Applied Scholastics International
Excellent article. I hope that you are left in peace after publishing it.
I am glad that word is getting out on Applied Scholastics, as it very much is a vehicle to get L. Ron Hubbard technology and ethics into the “WOG” world.
I’d like to commend Sara Catania and the L.A. Weekly for publishing this article, and I hope you will stand up against Scientology harassment. Your article investigated the heart of the topic: whether this study technology has any educational value. The scholars quoted in the article confirmed my own opinions, based on my experience at university and at work.
I think that Word Clearing (looking up every word in the dictionary) is a thought-stopping technique. like counting sheep or saying “Hare krishna” 2,000 times. While such techniques are excellent to get to sleep or to get obedience, they are counterproductive in an environment where individual thinking is important. This certainly applies to all schools in the Western world.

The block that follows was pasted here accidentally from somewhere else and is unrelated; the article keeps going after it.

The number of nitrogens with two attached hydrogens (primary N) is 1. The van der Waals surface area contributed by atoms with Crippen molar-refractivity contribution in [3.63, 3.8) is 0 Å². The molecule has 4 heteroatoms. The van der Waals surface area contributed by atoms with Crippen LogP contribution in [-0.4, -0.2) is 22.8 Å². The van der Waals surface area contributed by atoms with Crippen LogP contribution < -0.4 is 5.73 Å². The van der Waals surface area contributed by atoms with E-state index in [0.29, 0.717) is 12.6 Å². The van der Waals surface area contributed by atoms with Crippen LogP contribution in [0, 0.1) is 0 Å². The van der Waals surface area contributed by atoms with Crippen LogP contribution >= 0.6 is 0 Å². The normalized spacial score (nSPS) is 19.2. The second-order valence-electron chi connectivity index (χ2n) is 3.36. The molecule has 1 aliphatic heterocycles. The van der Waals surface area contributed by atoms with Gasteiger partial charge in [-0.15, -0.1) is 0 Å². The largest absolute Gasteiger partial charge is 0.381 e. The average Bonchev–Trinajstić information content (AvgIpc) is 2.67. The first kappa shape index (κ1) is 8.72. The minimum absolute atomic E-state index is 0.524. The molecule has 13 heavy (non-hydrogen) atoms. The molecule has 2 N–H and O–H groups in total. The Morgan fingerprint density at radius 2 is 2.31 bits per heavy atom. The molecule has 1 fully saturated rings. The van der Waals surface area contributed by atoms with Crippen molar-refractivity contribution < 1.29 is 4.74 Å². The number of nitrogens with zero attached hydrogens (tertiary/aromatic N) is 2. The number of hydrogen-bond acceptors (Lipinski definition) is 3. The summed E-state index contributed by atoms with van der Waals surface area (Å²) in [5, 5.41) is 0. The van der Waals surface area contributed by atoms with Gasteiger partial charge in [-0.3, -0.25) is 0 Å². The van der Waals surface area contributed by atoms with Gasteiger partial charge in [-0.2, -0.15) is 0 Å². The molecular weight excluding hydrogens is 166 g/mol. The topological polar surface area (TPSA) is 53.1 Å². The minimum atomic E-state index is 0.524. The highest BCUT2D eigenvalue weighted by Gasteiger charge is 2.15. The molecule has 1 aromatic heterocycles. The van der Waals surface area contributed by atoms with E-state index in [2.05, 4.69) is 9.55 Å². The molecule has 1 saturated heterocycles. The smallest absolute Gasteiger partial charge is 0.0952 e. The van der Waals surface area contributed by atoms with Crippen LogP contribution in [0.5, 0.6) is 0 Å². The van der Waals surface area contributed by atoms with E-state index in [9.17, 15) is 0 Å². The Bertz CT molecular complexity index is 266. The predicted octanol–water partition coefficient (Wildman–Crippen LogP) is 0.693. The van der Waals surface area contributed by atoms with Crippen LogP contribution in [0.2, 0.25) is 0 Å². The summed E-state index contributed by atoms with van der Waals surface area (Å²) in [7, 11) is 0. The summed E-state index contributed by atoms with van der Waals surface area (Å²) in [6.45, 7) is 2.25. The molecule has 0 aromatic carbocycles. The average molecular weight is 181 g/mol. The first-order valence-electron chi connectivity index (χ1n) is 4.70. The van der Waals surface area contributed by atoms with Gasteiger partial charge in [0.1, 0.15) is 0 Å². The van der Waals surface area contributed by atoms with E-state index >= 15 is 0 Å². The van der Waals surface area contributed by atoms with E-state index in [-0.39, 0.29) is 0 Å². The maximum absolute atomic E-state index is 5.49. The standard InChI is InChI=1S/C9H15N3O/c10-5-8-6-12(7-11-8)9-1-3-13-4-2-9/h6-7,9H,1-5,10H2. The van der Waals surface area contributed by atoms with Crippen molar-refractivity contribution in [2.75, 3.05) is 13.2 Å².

Despite the plain-vanilla fluff and rather uninspired teaching techniques that Scientologists try to push into the minds of schoolchildren, there are really only three things that Scientology teaches well: manipulation, deception and the selling of $cientology.
Make no mistake about it – Scientology’s front groups, including those that purportedly offer “”earning technology,” are all pieces of bait on a large, aggressive and expensive hook. The organization itself was founded by a con man and continues to be led by those who will go to great lengths to silence critics and former members of the cult.
Fantastic, excellent work by Sara Catania. She and the Weekly should be commended for the production of such a frank and accurate description of Scientology’s study technology. As a mother and a taxpayer, I thank you. I shudder to think of my children being educated with such mind-controlling, thought-stopping material
Robins AFB, Georgia